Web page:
10th Nov
Category: Programming , Industry news , Top Tips and Advice

Hacking your Life using IOT

As we’ve talked about before in our previous blog ‘Hacking - good or bad?’  the term ‘hack’ could be a good or a bad thing, depending on who is doing it and what they are doing. With the advancement of the Internet Of Things, hacking has become more prevalent and now a multi-billion pound industry for both ‘black-hat’ hackers/crackers and ‘White-hat’ hackers helping to improve security and protect against crackers.  

MacWorld in their article 'How to Hack a Home through the Internet of Things' says that your plugged-in electronic devices switch on or off remotely, “can be misused to break into your home network, to capture unsecured data, plant malicious programs and steal account credentials to any of your accounts, if they are not properly protected.”

There are a number of things someone with a few tools and hacking skills can do to attack your default access point credentials. Alexandra Gheorghe, Security Specialist says

“If attackers get hold of your Wi-Fi network, they can see what other devices are connected to your network and may try to control them, too. They can also find a way to install spyware or key-loggers on your computers to grab the credentials of your online accounts… and then, havoc is bound to happen.”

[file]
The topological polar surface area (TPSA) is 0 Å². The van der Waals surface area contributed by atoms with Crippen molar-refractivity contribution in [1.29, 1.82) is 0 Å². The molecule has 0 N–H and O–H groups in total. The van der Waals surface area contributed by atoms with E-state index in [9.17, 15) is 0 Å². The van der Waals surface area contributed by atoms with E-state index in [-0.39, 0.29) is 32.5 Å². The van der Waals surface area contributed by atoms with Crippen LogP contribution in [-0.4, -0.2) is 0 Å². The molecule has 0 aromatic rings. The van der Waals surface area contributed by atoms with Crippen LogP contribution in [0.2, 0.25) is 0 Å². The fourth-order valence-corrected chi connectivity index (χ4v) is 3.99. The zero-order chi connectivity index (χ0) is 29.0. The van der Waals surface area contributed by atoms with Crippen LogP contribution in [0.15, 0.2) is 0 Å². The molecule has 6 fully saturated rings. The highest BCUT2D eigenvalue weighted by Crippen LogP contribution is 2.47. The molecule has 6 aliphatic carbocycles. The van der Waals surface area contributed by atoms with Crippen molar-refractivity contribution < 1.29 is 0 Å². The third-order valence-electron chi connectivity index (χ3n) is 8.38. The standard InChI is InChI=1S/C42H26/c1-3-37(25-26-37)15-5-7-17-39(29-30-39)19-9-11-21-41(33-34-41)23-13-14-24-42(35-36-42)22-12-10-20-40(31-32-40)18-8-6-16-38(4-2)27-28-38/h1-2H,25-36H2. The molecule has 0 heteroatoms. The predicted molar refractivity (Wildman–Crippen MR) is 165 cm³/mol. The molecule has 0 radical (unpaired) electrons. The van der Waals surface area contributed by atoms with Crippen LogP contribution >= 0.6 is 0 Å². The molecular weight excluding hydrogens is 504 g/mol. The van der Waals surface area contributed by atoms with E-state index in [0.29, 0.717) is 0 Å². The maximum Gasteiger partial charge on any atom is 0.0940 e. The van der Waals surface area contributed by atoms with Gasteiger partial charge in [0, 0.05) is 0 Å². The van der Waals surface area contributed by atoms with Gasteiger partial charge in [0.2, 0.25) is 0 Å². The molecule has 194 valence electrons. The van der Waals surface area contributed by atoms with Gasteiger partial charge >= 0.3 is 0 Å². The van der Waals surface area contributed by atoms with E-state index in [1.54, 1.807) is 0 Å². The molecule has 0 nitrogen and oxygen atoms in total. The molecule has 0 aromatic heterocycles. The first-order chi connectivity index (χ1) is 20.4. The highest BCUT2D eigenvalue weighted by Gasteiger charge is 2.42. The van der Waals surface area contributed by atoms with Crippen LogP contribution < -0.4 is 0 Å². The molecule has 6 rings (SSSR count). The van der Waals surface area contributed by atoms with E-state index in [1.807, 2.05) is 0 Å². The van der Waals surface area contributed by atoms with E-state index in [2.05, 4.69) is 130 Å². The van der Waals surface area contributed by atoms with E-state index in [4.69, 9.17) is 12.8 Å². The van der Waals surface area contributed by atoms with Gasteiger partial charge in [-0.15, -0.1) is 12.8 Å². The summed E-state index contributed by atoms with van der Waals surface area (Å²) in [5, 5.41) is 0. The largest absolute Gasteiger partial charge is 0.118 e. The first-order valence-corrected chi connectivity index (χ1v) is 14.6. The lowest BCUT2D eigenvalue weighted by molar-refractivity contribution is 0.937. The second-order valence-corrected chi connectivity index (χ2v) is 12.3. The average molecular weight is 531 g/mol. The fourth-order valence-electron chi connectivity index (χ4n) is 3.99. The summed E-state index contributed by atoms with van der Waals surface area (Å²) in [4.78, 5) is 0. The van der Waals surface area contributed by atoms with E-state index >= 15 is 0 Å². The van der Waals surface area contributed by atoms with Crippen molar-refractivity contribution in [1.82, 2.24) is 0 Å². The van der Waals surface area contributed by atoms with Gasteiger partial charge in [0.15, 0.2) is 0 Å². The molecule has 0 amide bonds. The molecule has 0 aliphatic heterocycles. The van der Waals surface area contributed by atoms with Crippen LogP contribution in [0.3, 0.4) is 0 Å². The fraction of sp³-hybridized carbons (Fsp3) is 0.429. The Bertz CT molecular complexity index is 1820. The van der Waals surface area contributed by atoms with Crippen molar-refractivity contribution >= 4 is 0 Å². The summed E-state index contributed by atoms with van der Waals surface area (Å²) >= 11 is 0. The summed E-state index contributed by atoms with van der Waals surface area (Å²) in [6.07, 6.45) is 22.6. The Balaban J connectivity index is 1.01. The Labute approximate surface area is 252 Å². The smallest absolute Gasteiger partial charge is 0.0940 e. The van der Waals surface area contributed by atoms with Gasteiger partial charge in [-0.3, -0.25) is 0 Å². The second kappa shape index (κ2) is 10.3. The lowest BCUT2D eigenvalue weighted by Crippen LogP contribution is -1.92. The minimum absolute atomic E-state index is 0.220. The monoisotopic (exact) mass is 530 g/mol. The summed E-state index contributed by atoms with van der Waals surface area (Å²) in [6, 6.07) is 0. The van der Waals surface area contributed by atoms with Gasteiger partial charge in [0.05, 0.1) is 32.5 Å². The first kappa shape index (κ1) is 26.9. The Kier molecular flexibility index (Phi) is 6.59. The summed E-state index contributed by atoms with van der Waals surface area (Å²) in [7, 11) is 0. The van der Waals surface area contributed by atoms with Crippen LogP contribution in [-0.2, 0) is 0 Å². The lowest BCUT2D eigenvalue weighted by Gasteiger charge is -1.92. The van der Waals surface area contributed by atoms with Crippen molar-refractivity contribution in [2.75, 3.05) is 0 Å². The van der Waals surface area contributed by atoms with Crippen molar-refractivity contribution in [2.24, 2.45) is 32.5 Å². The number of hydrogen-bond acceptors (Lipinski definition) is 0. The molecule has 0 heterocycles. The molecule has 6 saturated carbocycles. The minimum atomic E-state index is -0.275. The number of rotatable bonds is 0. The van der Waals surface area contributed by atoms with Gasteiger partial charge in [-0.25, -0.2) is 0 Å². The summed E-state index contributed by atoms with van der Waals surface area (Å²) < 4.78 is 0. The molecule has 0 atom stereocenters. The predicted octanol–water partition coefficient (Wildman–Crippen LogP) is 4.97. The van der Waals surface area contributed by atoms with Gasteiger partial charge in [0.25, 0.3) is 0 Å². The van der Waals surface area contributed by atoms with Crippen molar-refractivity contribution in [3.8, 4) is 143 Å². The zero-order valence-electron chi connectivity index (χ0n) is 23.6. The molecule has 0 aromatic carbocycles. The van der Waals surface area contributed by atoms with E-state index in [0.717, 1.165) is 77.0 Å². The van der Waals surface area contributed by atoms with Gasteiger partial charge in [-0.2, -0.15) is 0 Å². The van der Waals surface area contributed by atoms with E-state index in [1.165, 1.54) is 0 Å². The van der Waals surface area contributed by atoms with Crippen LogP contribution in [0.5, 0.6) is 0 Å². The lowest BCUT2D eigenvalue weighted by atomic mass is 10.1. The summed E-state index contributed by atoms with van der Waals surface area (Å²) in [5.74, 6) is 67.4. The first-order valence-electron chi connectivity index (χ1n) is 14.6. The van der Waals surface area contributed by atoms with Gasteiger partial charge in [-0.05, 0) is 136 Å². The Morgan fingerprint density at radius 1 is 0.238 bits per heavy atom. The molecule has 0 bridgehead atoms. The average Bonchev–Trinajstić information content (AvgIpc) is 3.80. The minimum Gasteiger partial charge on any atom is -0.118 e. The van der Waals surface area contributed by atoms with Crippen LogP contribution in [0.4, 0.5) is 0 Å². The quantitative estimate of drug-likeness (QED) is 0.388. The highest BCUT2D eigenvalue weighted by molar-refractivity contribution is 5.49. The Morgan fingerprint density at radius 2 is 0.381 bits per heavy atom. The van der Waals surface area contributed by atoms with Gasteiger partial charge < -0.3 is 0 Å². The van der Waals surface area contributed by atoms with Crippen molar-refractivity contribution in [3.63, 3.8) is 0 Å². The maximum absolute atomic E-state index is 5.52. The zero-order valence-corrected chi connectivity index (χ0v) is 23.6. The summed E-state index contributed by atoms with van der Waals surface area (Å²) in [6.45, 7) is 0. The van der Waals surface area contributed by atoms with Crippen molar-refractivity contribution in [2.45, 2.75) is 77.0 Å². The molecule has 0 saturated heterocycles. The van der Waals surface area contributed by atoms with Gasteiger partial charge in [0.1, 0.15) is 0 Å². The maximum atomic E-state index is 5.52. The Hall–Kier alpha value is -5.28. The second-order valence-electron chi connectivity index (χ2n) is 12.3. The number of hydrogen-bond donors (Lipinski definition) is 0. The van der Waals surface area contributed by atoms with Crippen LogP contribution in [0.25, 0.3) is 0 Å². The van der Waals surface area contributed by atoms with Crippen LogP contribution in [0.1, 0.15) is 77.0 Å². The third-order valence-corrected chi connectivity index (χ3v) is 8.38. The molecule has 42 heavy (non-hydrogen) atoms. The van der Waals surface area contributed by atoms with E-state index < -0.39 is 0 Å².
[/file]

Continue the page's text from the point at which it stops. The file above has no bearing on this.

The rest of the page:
You should take responsibility for your home and your devices.

There are a few simple things you can do to help at least stop the soft-hackers:

- Reading the privacy policies before choosing which a smart device to buy
- Change the default password when you set up the device
- Set up 2 step authentication for your main accounts such as Google, Apple, Yahoo accounts
- Don’t reuse the same password in more than one place
- Put a lock code on your mobile device
- Don’t check your sensitive accounts such as bank accounts over public wifi connections
- Turn your phone off at night
- Only buy ‘smart’ devices from trusted brands and trusted platforms.
- Keep product software and firmware up-to-date
- If you don't need a camera active (such as on your laptop at work), tape over it


'Smart Cars' and advertising

In this Wired article it talks about cars being used in the near future to advertise products to us, such as:

  • That beautiful handbag you forgot you wanted—and directions to the store where you can buy it.
  • Individualized security tips. There’s been an uptick in break-ins in your neighbourhood in the last couple weeks, Dave. Would you like to adjust your insurance coverage?

As cars and homes are increasingly connected to smartphones, laptops and the internet (seemingly there will be no-where in life you will not be barraged by advertising messages!) they are collecting all your data on where you are, what you’re doing, seeing, maybe even feeling or thinking.

“All of that data can be tapped, packaged, and monetized.”

Scarier than having your car try and sell you products, is the fact that white-hat hackers have proven they can also be taken over whilst driving at 70 mph as Andy Greenburg discovers when Hackers Remotely Kill a Jeep on the Highway - with him in it!